... For instance, some may resort to part-time rather than full-time self-employment to establish and run a social venture ( Austin et al., 2006;Korsgaard and Anderson, 2011). Others may favour this form of self-employment to jointly set up and operate a business with family members ( Baines and Wheelock, 1998;Fletcher, 2010), to work from home while caring for children and family (Thompson et al., 2009;Vorley and Rodgers, 2012) or to delay entry into full-time entrepreneurship (Folta et al., 2010). Although we recognised such arguments when portraying full-and part-time self-employment and developing our hypotheses, we leave it to future research to assess the relationship between societal culture and particular types of part-time entrepreneurship in more detail. ...

... As the present study results showed, most of participants (75 per cent of the women interviewed) aspired a higher growth level for their HBBs and had a strong motivation for expanding their businesses. This is consistent with the studies ofBreen (2010), Wynarczyk and Graham (2013) and Clark and Douglas (2014) that recognize women-owned HBBs as completely dedicated, ambitious and expanding and is contrary to the study ofThompson et al. (2009)that considers women-owned HBBs weak and with very limited motivation. Negative stereotypes about women in Iran which are usually fused with biased attitudes and behaviors, affect the attitude of women toward themselves and act as a mental barrier that stifles women's ambition and risk-taking propensity. ...
... In developing countries, commercialized handicraft production is classified as a traditional skill-based activities of a primary producer (artisan) like hand weaving, hand knitting, wood carving or ceramics painting that produce a pretty trinket hand-made items for products in the categories of gifts, house-ware items, home furnishings and fashion goods, that reach the local and foreign market through a number of intermediaries [8]. Previous studies of the factors relating to the management of a small enterprise, whether it is formal or informal production [9] [10], home-based or non-home based [11], or on a part-time or full-time status [12] contend that person's disposition (personality traits) and other external factors in person's surroundings (e.g supportive upbringing, financial situation, family and friends, networking, government support) might have an impact on their performance. So far, it is often assumed that higher performing enterprises are more likely to be operated from formal dedicated premises, with full-time employees, well-planned marketing activities and accounting tasks, whereas part-time and home-based businesses are likely to be smaller in scale, less formally managed and achieving lower revenues [11]. ...
And don’t forget social media as a home-based business. Many churches, other non profit charities, and business owners NEED to advertise via social media. You can either be hired to do theirs or become a consultant who trains their staff. Many churches don’t know the Internet laws like an avid social media user does. They’ll need someone to teach them how to use social media and protect their organization while doing it. Ask me how I know. 😉 My husband and I have worked with some organizations who refused to listen and they ended up with some scandals. Take a gander at what happened to Pastor Alios Bell’s ministry reputation when someone who knows social media happened upon her indiscretion at Applebee’s. Google it. It went viral.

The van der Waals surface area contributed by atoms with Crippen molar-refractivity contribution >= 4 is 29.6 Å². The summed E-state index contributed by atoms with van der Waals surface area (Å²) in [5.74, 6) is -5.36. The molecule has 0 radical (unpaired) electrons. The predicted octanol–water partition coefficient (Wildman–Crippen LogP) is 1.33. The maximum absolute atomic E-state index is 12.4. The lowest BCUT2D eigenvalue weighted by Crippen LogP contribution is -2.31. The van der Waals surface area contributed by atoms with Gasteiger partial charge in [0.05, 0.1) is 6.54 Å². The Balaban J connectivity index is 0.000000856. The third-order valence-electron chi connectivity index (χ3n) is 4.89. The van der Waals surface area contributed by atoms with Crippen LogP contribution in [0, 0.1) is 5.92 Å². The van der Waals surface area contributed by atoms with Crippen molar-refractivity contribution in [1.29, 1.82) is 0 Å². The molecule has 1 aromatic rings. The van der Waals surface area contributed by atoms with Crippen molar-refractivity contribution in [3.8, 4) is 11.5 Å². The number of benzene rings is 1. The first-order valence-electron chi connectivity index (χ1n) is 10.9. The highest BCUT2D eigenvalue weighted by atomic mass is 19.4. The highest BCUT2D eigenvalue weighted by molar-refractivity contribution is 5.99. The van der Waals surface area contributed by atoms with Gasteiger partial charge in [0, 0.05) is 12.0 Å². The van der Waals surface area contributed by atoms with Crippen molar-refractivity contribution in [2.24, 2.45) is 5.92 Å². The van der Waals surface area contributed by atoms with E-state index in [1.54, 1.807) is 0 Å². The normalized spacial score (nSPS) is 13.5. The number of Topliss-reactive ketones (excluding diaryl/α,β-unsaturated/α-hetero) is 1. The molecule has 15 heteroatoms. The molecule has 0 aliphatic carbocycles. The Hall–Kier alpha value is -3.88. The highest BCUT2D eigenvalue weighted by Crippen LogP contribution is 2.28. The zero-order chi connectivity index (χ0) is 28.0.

How much of your marketing strategy should be done online and which internet marketing elements you use depends on the nature of your business, your budget, your time, and your goals. Many small business owners do it all themselves in the beginning, but as their businesses grow, they begin to pay for services or outsource work to a virtual assistant that can help them with online marketing.

... The majority of home-based businesses in the UK and Australia are full-time businesses (Enterprise Nation, 2014;Mason et al., 2011;Walker, 2003), but home-based businesses are more likely to operate on a part-time basis than other businesses. Women that operate their business out of their home do so more often on a part-time basis than men ( Mason and Reuschke, 2015;Thompson et al., 2009). ...

Great ideas about a home based business. However, we all need to understand that most ONline and OFFline buisnesses fail about 90% of the time. Franchises seem to do some better but they have challenges too. Our goal is focused on building a PLAN B to help build financial security. After 32 years in the trenches as an entrepreneur, we invite you to visit our website, join us as a subscriber too where we share about our lumps and bruises in business owners.
Entrepreneurship research is progressing towards the construction of indexes that integrate the information of the three predominant approaches: the entrepreneurial activity output; the population's entrepreneurial behavior, values and aspirations; and the context in which entrepreneurship takes place. In this study we compare the Global Competitiveness Index data, one of the objective sources of ... [Show full abstract]View full-text
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How Much of this Guide Should You Read? This guide is designed for you to read cover-to-cover. Each new guide builds upon the previous one. A core idea that we want to reinforce is that marketing should be evaluated holistically. What you need to do is this in terms of growth frameworks and systems as opposed to campaigns. Reading this guide from start to finish will help you connect the many moving parts of marketing to your big-picture goal, which is ROI.
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